Kerr Putney, who 15 months ago was sworn in as Charlotte’s second black police chief, has spoken openly of his own lingering, lifelong distrust of the police. He has invoked the “racist bigoted history” in U.S. policing. He has publicly stated that he believes his father’s death was an unacknowledged murder, one poorly investigated by officials in his hometown, Roanoke Rapids, N.C., because the police there “didn’t care about the value of a black life,”reports the New York Times. Little in his life has led naturally to this moment when he has become the prime target of protesters, who gathered in a church yesterday to demand his resignation and to claim that he was protecting his officers at the expense of the family seeking justice for the death of Keith Lamont Scott, the black man killed by an officer last Tuesday.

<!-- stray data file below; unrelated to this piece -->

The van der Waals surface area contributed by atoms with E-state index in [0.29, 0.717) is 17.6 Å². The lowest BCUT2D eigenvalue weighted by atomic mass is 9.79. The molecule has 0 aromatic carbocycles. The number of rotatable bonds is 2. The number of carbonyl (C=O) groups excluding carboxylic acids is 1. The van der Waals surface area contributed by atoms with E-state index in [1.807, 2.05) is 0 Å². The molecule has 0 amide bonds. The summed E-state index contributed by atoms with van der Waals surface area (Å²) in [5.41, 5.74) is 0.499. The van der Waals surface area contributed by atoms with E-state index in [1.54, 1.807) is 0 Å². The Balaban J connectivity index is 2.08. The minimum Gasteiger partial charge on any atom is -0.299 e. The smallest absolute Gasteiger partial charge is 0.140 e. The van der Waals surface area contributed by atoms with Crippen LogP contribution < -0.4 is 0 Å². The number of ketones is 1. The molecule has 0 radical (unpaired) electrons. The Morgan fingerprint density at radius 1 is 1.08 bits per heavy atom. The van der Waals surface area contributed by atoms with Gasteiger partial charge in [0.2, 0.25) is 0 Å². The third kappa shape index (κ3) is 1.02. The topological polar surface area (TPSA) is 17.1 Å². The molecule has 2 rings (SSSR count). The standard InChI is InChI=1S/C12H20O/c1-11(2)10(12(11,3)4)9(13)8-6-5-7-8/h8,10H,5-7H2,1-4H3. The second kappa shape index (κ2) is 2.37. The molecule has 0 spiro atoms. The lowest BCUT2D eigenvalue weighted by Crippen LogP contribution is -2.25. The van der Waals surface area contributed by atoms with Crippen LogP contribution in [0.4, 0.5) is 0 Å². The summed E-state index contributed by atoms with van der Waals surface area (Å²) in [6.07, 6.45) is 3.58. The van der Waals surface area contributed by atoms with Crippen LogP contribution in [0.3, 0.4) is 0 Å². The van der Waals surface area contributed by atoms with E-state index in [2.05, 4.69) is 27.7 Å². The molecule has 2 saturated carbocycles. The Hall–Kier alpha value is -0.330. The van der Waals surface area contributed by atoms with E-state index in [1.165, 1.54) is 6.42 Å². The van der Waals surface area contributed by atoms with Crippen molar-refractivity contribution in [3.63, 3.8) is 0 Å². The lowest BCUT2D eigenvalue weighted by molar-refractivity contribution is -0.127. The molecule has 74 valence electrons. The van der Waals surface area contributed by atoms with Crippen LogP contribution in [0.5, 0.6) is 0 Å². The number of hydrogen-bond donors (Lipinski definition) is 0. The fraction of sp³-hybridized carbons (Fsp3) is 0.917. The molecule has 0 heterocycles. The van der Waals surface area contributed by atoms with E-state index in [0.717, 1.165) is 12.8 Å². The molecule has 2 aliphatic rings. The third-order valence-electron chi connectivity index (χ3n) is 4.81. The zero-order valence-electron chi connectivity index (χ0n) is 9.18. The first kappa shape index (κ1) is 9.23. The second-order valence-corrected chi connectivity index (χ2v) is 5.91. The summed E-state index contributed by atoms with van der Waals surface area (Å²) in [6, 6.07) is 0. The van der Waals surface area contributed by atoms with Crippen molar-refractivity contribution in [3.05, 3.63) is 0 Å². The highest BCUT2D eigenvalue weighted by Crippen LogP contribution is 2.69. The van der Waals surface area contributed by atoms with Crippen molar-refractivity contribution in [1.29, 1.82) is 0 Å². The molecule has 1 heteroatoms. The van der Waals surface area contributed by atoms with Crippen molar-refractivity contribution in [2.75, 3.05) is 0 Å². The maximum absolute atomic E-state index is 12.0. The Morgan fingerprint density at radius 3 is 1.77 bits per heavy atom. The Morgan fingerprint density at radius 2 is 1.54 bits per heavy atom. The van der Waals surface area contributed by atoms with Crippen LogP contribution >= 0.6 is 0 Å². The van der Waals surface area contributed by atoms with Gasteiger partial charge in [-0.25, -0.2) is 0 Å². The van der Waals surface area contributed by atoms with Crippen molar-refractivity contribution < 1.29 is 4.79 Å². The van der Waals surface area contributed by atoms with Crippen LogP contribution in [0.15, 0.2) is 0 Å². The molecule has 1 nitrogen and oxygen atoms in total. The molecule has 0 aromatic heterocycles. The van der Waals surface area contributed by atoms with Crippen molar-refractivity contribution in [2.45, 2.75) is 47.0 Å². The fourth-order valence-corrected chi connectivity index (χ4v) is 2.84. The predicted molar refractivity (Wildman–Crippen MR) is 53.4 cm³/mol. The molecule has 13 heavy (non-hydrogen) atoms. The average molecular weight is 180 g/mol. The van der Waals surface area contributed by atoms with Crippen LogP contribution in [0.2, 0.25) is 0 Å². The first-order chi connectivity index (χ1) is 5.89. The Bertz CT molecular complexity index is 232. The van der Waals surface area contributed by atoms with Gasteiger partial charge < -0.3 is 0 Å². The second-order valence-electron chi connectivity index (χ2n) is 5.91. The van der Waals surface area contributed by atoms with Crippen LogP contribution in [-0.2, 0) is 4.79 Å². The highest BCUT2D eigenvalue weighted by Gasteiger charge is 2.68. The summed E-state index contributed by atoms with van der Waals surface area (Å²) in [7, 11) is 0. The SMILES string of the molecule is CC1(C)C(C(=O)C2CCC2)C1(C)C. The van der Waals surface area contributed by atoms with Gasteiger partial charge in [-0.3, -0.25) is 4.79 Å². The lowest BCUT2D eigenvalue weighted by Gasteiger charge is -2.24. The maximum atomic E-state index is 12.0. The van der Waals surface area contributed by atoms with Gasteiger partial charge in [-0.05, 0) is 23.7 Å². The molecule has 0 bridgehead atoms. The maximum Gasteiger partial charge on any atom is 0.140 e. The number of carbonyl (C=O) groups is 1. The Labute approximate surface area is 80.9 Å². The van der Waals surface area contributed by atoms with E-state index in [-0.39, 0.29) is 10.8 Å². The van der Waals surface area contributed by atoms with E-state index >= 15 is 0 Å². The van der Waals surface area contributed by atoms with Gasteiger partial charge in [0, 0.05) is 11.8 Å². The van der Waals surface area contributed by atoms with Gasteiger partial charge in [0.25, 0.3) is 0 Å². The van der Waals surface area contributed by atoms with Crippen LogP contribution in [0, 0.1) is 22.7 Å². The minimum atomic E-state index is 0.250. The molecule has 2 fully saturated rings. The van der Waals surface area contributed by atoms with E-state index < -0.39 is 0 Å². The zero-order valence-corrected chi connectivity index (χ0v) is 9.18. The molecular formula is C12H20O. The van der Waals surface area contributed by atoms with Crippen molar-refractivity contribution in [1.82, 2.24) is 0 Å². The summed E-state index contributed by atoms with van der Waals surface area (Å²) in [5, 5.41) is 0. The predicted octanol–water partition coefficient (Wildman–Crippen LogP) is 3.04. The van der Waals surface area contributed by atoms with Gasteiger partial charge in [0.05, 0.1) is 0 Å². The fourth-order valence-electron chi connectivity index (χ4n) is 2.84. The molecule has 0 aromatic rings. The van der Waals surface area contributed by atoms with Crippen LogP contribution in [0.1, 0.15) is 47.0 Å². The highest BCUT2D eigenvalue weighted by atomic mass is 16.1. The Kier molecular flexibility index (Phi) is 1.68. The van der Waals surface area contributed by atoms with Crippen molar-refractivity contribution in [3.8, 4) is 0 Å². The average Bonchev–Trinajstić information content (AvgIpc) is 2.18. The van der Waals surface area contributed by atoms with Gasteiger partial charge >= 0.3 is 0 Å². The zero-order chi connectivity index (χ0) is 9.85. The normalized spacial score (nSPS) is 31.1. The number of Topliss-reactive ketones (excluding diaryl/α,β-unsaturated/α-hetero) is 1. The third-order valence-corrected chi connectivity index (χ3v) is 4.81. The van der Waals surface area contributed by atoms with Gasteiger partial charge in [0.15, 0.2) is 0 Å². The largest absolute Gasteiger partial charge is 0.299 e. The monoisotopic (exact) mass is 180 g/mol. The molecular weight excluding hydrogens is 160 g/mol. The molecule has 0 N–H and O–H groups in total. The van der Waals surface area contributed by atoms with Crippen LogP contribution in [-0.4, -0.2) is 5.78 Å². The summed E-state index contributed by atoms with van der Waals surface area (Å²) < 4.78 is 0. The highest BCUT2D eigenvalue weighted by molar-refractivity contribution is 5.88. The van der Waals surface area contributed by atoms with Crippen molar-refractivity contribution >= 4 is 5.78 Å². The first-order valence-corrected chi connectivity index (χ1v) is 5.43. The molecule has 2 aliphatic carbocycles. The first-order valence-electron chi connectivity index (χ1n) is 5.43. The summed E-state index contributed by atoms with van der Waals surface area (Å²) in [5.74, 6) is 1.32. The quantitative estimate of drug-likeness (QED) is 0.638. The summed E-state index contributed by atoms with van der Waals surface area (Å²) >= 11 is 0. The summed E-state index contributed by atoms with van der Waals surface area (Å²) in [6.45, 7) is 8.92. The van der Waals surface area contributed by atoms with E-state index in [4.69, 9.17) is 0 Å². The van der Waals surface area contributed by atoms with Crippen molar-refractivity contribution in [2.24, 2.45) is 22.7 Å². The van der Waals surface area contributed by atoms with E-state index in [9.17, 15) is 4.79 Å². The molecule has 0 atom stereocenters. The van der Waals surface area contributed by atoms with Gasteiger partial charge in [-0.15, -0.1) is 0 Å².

Putney got withering nationwide criticism for his refusal to release videos of the shooting, only to relent after days of protest. The Times says his “predicament demonstrates the immense challenges facing even the most progressive-minded police chiefs trying to keep the trust of their officers and also of minority communities in an age of growing rage over police shootings of black men.” “This past week has completely dissolved whatever trust we were attempting to build between [the chief, the police department, and] the community, and so for that reason he needs to resign,” said Bree Newsome, who spoke at the church, “Because he is not in a position at all to build trust or to lead.”